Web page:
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Half Persian Weaves: Balanced; Unbalanced; and Sheet Progressions
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IntroThe Persian weave family, like the European one, has many basic types that are scaleable in terms of how many rings pass though how many others. While the Japanese family offers the same 'x in y' paradigm, it doesn't have as many options since it has a limited number of tessellation types without losing purity. The Persian family utilizes "around the eye" and "through the eye" connection types which open up many options and allow for quite a few potential variants. This article covers the possibilities presented with the Half Persian (HP) weave types, and their (unbalanced) sheet weave progressions.
Half Persian weaves are either unbalanced or balanced (symmetrical). Unbalanced HPs have a chevron (^)-shaped cross section and have different appearances on the top and bottom. The most basic and common of these is Half Persian 3 in 1. These weaves offer the potential to be easily expanded into one of two different styles of sheet weave: Half Persian Sheets, and Three Quarters Persian Sheets.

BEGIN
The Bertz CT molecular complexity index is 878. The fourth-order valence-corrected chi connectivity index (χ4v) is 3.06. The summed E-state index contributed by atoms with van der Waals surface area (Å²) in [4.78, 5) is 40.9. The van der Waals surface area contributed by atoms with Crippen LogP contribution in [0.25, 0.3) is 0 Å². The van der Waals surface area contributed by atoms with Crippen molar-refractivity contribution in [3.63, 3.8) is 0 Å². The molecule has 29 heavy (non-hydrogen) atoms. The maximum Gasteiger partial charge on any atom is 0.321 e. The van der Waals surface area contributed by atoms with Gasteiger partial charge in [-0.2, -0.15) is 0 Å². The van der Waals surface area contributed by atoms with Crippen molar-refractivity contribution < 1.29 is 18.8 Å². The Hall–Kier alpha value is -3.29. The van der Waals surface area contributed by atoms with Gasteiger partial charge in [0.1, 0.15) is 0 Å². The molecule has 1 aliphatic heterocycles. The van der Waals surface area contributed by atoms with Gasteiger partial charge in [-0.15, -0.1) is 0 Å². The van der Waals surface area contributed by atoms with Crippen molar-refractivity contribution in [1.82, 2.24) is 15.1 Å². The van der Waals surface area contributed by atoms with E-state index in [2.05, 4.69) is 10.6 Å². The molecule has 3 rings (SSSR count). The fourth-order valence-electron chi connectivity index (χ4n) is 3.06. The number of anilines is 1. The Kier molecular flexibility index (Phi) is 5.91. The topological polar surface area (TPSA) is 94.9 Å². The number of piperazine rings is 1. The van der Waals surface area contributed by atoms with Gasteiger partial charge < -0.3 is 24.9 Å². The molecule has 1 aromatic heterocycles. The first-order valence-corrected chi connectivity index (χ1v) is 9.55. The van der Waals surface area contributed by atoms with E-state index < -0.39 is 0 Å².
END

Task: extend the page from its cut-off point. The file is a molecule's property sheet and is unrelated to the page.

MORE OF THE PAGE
Balanced HPs appear the same on the top and bottom and thus have a rectangular (or possibly square in extreme cases) cross section. The most common of these is Half Persian 4 in 1. These weaves offer less options in terms of lateral expansion for sheeting purposes.
Half Persian Chains:Half Persian chains are named thusly because they are Half of a Full Persian. Half Persian 3 in 1 is contained within a Full Persian 6 in 1 (FP) chain. If you were to remove all of the rings off one face of FP, you'd end up with a Three Quarters Persian (TQP) chain. If you were to remove all the rings from one of the two outside faces of TQP, you'd end up with HP3-1. It becomes a 3 in 1 weave at this point. The same concept applies to Persian chains with a larger number (x) in 1.
When you build a HP weave from scratch, it's done by passing a ring up through, and then down through a certain number of rings on the opposing face. This ratio is very important as it defines what type of HP chain is being made. The following is a chart showing the possibilities: